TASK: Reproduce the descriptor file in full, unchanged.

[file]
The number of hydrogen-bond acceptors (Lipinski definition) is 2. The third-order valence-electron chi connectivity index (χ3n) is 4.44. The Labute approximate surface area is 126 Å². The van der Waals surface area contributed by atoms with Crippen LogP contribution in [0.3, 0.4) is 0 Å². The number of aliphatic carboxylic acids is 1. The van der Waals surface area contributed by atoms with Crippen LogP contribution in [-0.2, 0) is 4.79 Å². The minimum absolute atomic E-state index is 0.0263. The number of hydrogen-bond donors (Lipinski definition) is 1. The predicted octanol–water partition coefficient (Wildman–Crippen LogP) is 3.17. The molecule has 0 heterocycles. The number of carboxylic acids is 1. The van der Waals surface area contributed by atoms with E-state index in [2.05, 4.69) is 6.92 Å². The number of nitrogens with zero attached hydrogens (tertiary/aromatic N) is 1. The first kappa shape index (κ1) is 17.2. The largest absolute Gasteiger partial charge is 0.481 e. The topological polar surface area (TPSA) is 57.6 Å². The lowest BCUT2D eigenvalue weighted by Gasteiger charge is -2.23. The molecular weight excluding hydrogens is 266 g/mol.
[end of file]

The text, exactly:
The number of hydrogen-bond acceptors (Lipinski definition) is 2. The third-order valence-electron chi connectivity index (χ3n) is 4.44. The Labute approximate surface area is 126 Å². The van der Waals surface area contributed by atoms with Crippen LogP contribution in [0.3, 0.4) is 0 Å². The number of aliphatic carboxylic acids is 1. The van der Waals surface area contributed by atoms with Crippen LogP contribution in [-0.2, 0) is 4.79 Å². The minimum absolute atomic E-state index is 0.0263. The number of hydrogen-bond donors (Lipinski definition) is 1. The predicted octanol–water partition coefficient (Wildman–Crippen LogP) is 3.17. The molecule has 0 heterocycles. The number of carboxylic acids is 1. The van der Waals surface area contributed by atoms with E-state index in [2.05, 4.69) is 6.92 Å². The number of nitrogens with zero attached hydrogens (tertiary/aromatic N) is 1. The first kappa shape index (κ1) is 17.2. The largest absolute Gasteiger partial charge is 0.481 e. The topological polar surface area (TPSA) is 57.6 Å². The lowest BCUT2D eigenvalue weighted by Gasteiger charge is -2.23. The molecular weight excluding hydrogens is 266 g/mol.